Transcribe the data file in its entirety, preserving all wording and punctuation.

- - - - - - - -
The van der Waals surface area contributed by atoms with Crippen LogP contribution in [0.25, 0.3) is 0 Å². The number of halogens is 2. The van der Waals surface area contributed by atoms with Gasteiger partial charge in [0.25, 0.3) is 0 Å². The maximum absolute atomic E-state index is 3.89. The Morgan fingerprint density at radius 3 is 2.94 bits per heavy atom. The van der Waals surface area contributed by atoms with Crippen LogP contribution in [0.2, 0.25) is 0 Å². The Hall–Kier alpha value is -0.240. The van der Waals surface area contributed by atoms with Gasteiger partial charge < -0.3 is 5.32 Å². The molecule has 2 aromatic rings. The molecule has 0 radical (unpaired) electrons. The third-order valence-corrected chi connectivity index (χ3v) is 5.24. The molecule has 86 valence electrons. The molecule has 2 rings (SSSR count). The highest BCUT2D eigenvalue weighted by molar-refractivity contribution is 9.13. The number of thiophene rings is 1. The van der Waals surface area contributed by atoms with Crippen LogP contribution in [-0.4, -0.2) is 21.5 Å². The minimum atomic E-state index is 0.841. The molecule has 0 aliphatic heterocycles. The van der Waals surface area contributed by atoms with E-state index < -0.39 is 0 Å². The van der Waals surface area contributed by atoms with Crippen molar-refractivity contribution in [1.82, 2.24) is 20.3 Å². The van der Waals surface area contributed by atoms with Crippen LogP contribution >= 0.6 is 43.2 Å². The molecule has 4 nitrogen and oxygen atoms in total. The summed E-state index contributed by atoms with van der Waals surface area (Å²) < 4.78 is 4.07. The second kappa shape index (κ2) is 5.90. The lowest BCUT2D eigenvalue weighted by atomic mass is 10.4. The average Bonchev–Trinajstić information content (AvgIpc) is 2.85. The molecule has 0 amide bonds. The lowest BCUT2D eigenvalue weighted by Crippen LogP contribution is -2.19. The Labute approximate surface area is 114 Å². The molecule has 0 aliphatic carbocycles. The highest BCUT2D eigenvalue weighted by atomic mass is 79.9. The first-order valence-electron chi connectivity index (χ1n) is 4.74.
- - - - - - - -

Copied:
The van der Waals surface area contributed by atoms with Crippen LogP contribution in [0.25, 0.3) is 0 Å². The number of halogens is 2. The van der Waals surface area contributed by atoms with Gasteiger partial charge in [0.25, 0.3) is 0 Å². The maximum absolute atomic E-state index is 3.89. The Morgan fingerprint density at radius 3 is 2.94 bits per heavy atom. The van der Waals surface area contributed by atoms with Crippen LogP contribution in [0.2, 0.25) is 0 Å². The Hall–Kier alpha value is -0.240. The van der Waals surface area contributed by atoms with Gasteiger partial charge < -0.3 is 5.32 Å². The molecule has 2 aromatic rings. The molecule has 0 radical (unpaired) electrons. The third-order valence-corrected chi connectivity index (χ3v) is 5.24. The molecule has 86 valence electrons. The molecule has 2 rings (SSSR count). The highest BCUT2D eigenvalue weighted by molar-refractivity contribution is 9.13. The number of thiophene rings is 1. The van der Waals surface area contributed by atoms with Crippen LogP contribution in [-0.4, -0.2) is 21.5 Å². The minimum atomic E-state index is 0.841. The molecule has 0 aliphatic heterocycles. The van der Waals surface area contributed by atoms with E-state index < -0.39 is 0 Å². The van der Waals surface area contributed by atoms with Crippen molar-refractivity contribution in [1.82, 2.24) is 20.3 Å². The van der Waals surface area contributed by atoms with Crippen LogP contribution >= 0.6 is 43.2 Å². The molecule has 4 nitrogen and oxygen atoms in total. The summed E-state index contributed by atoms with van der Waals surface area (Å²) < 4.78 is 4.07. The second kappa shape index (κ2) is 5.90. The lowest BCUT2D eigenvalue weighted by atomic mass is 10.4. The average Bonchev–Trinajstić information content (AvgIpc) is 2.85. The molecule has 0 amide bonds. The lowest BCUT2D eigenvalue weighted by Crippen LogP contribution is -2.19. The Labute approximate surface area is 114 Å². The molecule has 0 aliphatic carbocycles. The highest BCUT2D eigenvalue weighted by atomic mass is 79.9. The first-order valence-electron chi connectivity index (χ1n) is 4.74.